Fringe drama tackles life’s big questions

Theatre at the Buxton Fringe (July 6-24) is nothing if not ambitious with many performers choosing to address big questions about how we live our lives.

A number of plays examine the psychology behind our actions. Ashrow Theatre looks at denial in Declining the Future, a far-reaching work in which a businessman refuses to accept change in 1816, the Jewish wife of a famous German surgeon believes herself safe in 1936 and attitudes towards climate change are explored after 2007’s floods. A new dark comedy drama, Absence of Separation from Theatre Ellipsis, delves deep into the minds of two characters as they fight for their own beliefs, dissect their dreams and almost lose their minds, and the ever popular Off-Off-Off-Broadway introduce psychoanalysis to cabaret in Hidden Mother, a darkly comic piece about patients in a mental asylum heading for closure, though in her mind, Diana is a glamorous singer descended from the Romanovs and Leon is her accompanist.

The biggest dramas are the life-changing ones. In Rabbits and Ferrets, Beth Webb looks at the What, Why and How of the big decisions social workers have to make, and how people make you laugh and cry and sometimes come and live in your heart. In 2012 a middle-aged father attempted to swim the unconquered sea-channel between the Mull of Kintyre and Ireland; Heart of Oak’s Hitting the Wall recreates this extraordinary endeavour. Cold water, strong winds and treacherous tides, what could go right? In Waiting Room, Thomas waits for a train to arrive and a moment that will change his life forever, as All Things Considered Theatre returns with a chilling exploration into the nature of control. Marriage can certainly be life-changing - the happiest day of your life, or is it? What does the father of the bride really think of the groom? And what does the best man know about the bride? It’s good to see shows outside the confines of Buxton, take your seat as a guest for Top Table by Gekkota Arts at Spring Bank Arts Centre in New Mills.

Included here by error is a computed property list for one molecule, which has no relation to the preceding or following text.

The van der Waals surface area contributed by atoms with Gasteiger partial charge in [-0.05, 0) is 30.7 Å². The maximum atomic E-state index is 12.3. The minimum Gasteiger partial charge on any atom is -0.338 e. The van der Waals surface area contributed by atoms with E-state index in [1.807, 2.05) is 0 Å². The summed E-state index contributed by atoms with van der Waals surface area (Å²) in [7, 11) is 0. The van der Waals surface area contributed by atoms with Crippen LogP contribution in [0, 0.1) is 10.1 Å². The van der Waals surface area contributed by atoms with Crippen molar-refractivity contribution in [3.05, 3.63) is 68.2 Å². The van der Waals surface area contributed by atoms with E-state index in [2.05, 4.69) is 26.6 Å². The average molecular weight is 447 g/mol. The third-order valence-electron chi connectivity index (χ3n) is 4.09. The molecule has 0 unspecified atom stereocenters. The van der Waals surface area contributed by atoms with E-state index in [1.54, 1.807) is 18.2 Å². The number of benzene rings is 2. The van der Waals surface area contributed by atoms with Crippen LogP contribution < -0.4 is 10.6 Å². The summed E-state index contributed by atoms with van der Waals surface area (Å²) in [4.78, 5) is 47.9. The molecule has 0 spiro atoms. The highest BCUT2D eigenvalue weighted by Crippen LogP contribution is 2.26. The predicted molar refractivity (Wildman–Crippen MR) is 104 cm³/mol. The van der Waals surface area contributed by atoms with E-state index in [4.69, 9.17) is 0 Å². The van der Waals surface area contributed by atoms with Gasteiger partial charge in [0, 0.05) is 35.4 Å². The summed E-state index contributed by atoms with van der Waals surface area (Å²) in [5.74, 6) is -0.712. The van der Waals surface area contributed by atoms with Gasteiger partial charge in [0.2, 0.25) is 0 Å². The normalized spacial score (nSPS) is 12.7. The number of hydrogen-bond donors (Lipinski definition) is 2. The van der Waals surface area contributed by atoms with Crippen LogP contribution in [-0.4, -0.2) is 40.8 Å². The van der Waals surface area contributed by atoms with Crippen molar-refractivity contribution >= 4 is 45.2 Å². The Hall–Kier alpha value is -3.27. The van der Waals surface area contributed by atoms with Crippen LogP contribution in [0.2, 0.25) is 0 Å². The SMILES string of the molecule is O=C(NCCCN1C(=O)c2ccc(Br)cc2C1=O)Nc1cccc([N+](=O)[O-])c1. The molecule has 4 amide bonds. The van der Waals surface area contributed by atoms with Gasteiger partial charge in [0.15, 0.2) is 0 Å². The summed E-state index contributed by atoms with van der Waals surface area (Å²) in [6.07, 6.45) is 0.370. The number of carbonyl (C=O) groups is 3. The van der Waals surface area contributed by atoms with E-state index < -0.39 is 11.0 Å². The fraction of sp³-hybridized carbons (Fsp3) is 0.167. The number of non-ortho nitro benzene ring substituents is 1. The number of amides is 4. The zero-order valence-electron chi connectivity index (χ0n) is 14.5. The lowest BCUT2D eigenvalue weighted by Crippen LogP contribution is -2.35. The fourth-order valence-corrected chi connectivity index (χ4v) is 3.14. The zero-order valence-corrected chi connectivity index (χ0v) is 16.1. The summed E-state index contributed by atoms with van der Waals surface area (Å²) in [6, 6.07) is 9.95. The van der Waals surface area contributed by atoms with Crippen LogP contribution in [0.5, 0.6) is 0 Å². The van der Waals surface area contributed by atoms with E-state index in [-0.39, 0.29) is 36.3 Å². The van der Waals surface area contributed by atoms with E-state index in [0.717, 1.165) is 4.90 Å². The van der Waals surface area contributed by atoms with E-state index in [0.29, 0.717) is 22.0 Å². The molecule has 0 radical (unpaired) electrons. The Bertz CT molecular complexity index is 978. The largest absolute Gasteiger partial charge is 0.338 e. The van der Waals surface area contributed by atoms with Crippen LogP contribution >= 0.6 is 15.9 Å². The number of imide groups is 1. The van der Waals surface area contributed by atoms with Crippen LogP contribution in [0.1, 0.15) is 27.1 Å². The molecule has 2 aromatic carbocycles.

Focussing on the lives of women, fishhouse theatre’s Cloaks by award-winning writer Alison Dunne, focuses on Kath, who is forced to reflect on her past in a theatre cloakroom where coats become characters. Nipple Tassles and Nursing Bras from Little Glimpses Theatre Company is a funny, moving and empowering story about friendship, motherhood and burlesque. Easily last year’s most talked about show - even among those who didn’t see it! – was Joanne Tremarco’s Women Who Wank. This one-woman improvised Fool show returns this year, taking you, gently, on a journey into the concealing darkness and the pleasurable light of feminine sexual power.

For those looking for some laughs with their drama, Under Two Floorboards’ Is It Tabu? promises to be like Waiting for Godot on speed as an old actress from Hi-De-Hi and a young classical actor get together to stage their own play. A sense of the ridiculous is essential for Cul-de-sac’s Return to Eredurf up and down the stairs at Scrivener’s Bookshop: after a breach in the space-time continuum help is needed to reconstruct a shattered portal to a parallel universe. A regular at the URC, Library Theatre Touring Company presents My Brilliant Divorce, packed with amusing anecdotes as Angela recounts her journey back to happiness after husband Max leaves her for a younger woman. Mixing storytelling and physical comedy, Running Dog Theatre’s Wanna Dance with Somebody is part physics lecture, part dance lesson, part school disco. Is the hokey cokey really what it's all about? Josh doesn't know, but he's damn well going to find out.

Some of the most exciting Fringe performances come from youth theatre companies. Regular visitors Shadow Syndicate bring a new play, Creed. Unravelling through generations, the play explores whether we all read the same way. In REC Youth Theatre’s DNA, a group of teenagers do something bad, then panic and cover the whole thing up. But when the cover-up unites them and brings harmony to their once fractious lives, where's the incentive to put things right? And as a young woman comes to terms with her life, she uses the power of good music to tell her story in Dolly’s Playlist at Buxton Community School’s Drama Studio.

Sometimes it takes a trip to the wild side to shed a light on reality. Much anticipated is the return of Buxton's own award-winning poet and playwright Anna Beecher with FAT CONTENT’S Skin of the Teeth in which 19-year-old Nicholas finds a fistful of teeth and is propelled into a perilous world of manipulation, ritual and dangerous men. An ancient story with a modern heartbeat, this promises to be boldly physical, inventive and surreal.

Details of these and many more theatre shows can be found at and in the widely available free Fringe programme.

The Fringe wishes to thank its sponsor The University of Derby as well as financial supporters The Trevor Osborne Charitable Trust and High Peak Borough Council, its Fringe Friends and the town’s many Fringe supporters and venues.

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